By gathering information and getting an understanding of the organizational culture (if you haven't done this before applying, which you should!), you'll know more about whether you're a good fit for the dynamics of the workplace you might spend most of your days in!

In addition, understanding company culture will help you adapt your pitch, notably by adopting similar wording, phrases, and concepts that the company cherishes.

Finally, a hiring manager will definitely be left impressed and feel more connected with you, after you demonstrate both your strong knowledge and your compatibility with the organizational culture.

Research the company's mission

At the very minimum, you need to look up the company's mission statement, which you can easily find on the firm's website.

Showing you truly understand the firm's objectives and what it stands for is of crucial importance if you really want to impress your interviewer.

It also enables you to - again - adapt your speech and underline how your personal ambitions and values are aligned with the organization!

Read about your potential team and department

If you understood the organization's mission well, that's already a good start. If you understand how the team and department you will be working with contributing to the company mission, that's even better. Do some research!

How to show the hiring managers you're interested in the team you would join:

  • Find out more about the structure of the team (number of members, hierarchy, etc.)

  • Research recent and ongoing projects in the relevant department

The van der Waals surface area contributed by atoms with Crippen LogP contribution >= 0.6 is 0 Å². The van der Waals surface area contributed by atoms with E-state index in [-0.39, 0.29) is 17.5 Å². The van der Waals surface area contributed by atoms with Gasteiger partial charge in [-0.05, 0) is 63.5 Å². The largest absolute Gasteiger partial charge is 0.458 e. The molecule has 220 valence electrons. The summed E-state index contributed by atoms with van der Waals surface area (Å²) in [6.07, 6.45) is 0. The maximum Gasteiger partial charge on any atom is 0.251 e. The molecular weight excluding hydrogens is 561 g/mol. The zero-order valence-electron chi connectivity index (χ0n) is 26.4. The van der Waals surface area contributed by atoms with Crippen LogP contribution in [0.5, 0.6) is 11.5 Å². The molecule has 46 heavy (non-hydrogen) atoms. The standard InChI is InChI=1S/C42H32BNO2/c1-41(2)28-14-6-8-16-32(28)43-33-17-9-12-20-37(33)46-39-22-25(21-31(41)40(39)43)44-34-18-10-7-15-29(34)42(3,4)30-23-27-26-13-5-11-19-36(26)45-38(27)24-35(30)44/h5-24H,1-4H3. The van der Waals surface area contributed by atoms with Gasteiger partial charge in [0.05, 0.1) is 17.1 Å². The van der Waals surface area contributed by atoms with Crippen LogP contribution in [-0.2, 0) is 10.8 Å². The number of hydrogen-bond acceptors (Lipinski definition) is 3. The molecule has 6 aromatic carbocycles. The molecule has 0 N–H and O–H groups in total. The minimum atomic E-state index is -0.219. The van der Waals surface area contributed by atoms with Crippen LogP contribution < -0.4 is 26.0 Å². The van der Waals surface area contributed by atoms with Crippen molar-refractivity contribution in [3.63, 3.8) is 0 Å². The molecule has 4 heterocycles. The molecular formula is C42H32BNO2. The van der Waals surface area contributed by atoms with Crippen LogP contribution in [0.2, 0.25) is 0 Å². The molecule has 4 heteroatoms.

• Make sure you understand which role the department plays in the firm's strategy

Why is this important? Well, for the exact same reasons the above points are important: the more you research and acquire knowledge about the organization and smartly use it during the job interview, the more confidence you will build up and the more serious and qualified you will come across to the hiring manager.

2. Prepare high-quality questions

The most important thing - in addition to professionalism, ambition, and a high level of information - that hiring managers look for is curiosity.

Make sure you prepare at least 10 questions about the employer, the job description, the company story, and career opportunities, for example, to once again demonstrate your genuine interest in the organization.

This doesn't mean you have to ask 10 questions, this is just to prevent you from being dry of questions in case the interviewer already answers them during your conversation.

Make sure your questions are as tailored as possible and avoid questions that are too general. Tailor them just like you tailored your CV and cover letter. Personalize your questions by incorporating the name of the team, department, or firm for example.

Examples of questions you can ask your interviewer

  • Who will I work with most closely?

  • Which other departments work most closely with this one for the [name of the project] project?

  • What training programs are available to your employees?

  • Why did you come to [name of the firm]?

  • What are the performance expectations of this position over the first 12 months?

  • Do you expect the main responsibilities for this position to change in the next six months to a year?

  • What are the most immediate projects that need to be addressed?

3. Be aware of your body language

A firm handshake, an open stance, and relaxed shoulders are all signs of confidence and professionalism you want to give employers. Indeed, positive body language is as important as a positive attitude.

There are pretty high chances the interviewer will be consciously or subconsciously aware of your body language, which is a key factor in both the first impression and the lasting impression you will make.

Here are examples of positive body language.